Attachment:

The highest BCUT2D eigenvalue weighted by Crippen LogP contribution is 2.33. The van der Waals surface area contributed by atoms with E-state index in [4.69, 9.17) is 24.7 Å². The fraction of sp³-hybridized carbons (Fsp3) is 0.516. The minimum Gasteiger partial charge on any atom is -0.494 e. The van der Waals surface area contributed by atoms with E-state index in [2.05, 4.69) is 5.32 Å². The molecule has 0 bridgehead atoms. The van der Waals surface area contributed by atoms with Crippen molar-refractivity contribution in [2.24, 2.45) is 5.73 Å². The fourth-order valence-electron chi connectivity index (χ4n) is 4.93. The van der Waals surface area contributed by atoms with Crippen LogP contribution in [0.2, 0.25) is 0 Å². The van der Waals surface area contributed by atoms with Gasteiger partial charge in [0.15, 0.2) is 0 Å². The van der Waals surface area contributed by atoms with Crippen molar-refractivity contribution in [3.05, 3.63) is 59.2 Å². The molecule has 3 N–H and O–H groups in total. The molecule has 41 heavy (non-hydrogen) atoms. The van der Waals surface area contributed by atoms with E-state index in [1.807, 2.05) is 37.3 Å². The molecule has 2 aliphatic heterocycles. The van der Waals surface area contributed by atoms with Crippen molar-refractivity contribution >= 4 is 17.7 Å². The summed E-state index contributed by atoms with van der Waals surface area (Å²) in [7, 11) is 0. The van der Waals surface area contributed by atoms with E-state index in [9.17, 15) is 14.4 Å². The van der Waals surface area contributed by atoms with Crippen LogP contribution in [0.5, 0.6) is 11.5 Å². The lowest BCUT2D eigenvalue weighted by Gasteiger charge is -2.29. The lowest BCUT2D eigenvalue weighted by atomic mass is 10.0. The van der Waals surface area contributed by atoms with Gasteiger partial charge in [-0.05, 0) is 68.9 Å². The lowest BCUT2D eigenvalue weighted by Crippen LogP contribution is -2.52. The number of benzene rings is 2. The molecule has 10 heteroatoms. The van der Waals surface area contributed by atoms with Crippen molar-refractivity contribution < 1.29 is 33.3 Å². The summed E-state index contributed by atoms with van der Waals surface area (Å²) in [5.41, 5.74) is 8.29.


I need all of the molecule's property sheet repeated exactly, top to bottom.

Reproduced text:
The highest BCUT2D eigenvalue weighted by Crippen LogP contribution is 2.33. The van der Waals surface area contributed by atoms with E-state index in [4.69, 9.17) is 24.7 Å². The fraction of sp³-hybridized carbons (Fsp3) is 0.516. The minimum Gasteiger partial charge on any atom is -0.494 e. The van der Waals surface area contributed by atoms with E-state index in [2.05, 4.69) is 5.32 Å². The molecule has 0 bridgehead atoms. The van der Waals surface area contributed by atoms with Crippen molar-refractivity contribution in [2.24, 2.45) is 5.73 Å². The fourth-order valence-electron chi connectivity index (χ4n) is 4.93. The van der Waals surface area contributed by atoms with Crippen LogP contribution in [0.2, 0.25) is 0 Å². The van der Waals surface area contributed by atoms with Gasteiger partial charge in [0.15, 0.2) is 0 Å². The van der Waals surface area contributed by atoms with Crippen molar-refractivity contribution in [3.05, 3.63) is 59.2 Å². The molecule has 3 N–H and O–H groups in total. The molecule has 41 heavy (non-hydrogen) atoms. The van der Waals surface area contributed by atoms with E-state index in [1.807, 2.05) is 37.3 Å². The molecule has 2 aliphatic heterocycles. The van der Waals surface area contributed by atoms with Crippen molar-refractivity contribution >= 4 is 17.7 Å². The summed E-state index contributed by atoms with van der Waals surface area (Å²) in [7, 11) is 0. The van der Waals surface area contributed by atoms with E-state index in [9.17, 15) is 14.4 Å². The van der Waals surface area contributed by atoms with Crippen LogP contribution in [0.5, 0.6) is 11.5 Å². The lowest BCUT2D eigenvalue weighted by Gasteiger charge is -2.29. The lowest BCUT2D eigenvalue weighted by atomic mass is 10.0. The van der Waals surface area contributed by atoms with Gasteiger partial charge in [-0.05, 0) is 68.9 Å². The lowest BCUT2D eigenvalue weighted by Crippen LogP contribution is -2.52. The number of benzene rings is 2. The molecule has 10 heteroatoms. The van der Waals surface area contributed by atoms with Crippen molar-refractivity contribution < 1.29 is 33.3 Å². The summed E-state index contributed by atoms with van der Waals surface area (Å²) in [5.41, 5.74) is 8.29.